Stefan Lofven Resigns After Swedish No Confidence Vote


The Prime Minister of Sweden, Stefan Lofven, has resigned from his spot in the government following a vote of no confidence. The vote came on June 21, when Lofven’s coalition disintegrated after the Left Party abruptly retracted its earlier support of the Prime Minister. The resulting scramble to form a government has led to a chaotic moment for Sweden, with no clear coalition coming together to govern even as Lofven steps away from the top spot.

Lofven’s resignation on Monday comes just as he ran out of time to find support among Parliament to keep his position. Had he been able to get a majority coalition together by Monday, he could have remained in power. However, the former union boss was unable to reunite the shaky alliance that put him in power in 2018, and so had to take his leave.

Vote of No Confidence

The vote of no confidence was called by the Sweden Democrats Party over ongoing criticism of the Social Democrats Party, their main rival. However, Lofven had enough support until the Left Party suddenly pulled their backing of the government over a disagreement about legislation relating to Sweden’s housing crisis.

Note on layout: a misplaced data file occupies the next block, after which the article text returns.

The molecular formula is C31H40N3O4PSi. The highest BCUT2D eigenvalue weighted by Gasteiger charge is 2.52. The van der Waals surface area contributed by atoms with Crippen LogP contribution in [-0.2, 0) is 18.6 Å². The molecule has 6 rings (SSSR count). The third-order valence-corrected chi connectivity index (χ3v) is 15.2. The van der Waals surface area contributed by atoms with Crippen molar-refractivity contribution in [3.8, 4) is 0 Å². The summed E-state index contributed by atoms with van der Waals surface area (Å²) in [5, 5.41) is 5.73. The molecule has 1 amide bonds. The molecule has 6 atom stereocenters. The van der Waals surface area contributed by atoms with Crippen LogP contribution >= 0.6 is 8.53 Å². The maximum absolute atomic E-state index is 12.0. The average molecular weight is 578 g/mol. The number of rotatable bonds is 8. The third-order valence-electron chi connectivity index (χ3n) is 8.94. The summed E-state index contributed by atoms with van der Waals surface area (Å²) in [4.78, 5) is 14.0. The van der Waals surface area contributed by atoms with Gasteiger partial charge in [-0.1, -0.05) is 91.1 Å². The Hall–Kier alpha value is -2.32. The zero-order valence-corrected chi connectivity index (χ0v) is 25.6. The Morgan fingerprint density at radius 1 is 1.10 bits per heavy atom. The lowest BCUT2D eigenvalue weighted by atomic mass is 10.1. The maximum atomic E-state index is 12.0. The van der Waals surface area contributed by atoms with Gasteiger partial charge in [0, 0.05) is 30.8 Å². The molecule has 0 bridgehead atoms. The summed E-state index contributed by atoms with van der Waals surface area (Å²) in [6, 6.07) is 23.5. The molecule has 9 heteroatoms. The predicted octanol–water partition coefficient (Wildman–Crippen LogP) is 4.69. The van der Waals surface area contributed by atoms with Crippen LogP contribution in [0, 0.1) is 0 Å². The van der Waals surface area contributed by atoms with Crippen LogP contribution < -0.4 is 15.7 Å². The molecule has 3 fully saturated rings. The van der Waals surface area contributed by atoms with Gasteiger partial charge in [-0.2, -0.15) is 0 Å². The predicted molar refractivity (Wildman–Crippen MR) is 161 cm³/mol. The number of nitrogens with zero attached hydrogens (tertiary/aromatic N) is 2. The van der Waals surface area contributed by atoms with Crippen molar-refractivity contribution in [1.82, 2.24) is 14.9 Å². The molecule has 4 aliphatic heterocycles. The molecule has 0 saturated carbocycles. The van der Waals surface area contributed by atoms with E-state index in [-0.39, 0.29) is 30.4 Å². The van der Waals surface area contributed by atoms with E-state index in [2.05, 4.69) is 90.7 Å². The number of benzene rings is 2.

Lofven is the first PM in Swedish history to lose a vote of no confidence. His resignation puts the job of finding a new PM in the hands of the Speaker of Parliament, Andreas Norlen. Norlen will have to negotiate with the major party leaders to construct a government, leaving the country in an uncertain position even as efforts at reopening and vaccinating are ongoing.

Lofven could have called an immediate election to attempt to garner enough votes from the public to remain in power. He declined to do so, however, stating that he didn’t feel that an election would be in the best interest of the country.

Sweden’s Political Picture

The coalition that had allowed Lofven to stay in power since 2018 was uncertain at best. While Lofven’s own party, the Social Democrats, make up the highest number of seats in Parliament, they only comprise a plurality. Meanwhile, he was relying on support from the Green and Left parties to stay afloat.

Currently, it’s unclear what the succeeding government will look like. Sweden’s center-right Moderates Party wants to put its leader, Ulf Kristersson, in charge. With no clear majority of support, Parliament is expected to enter lengthy talks in order to propose a new government that can get the votes to pass.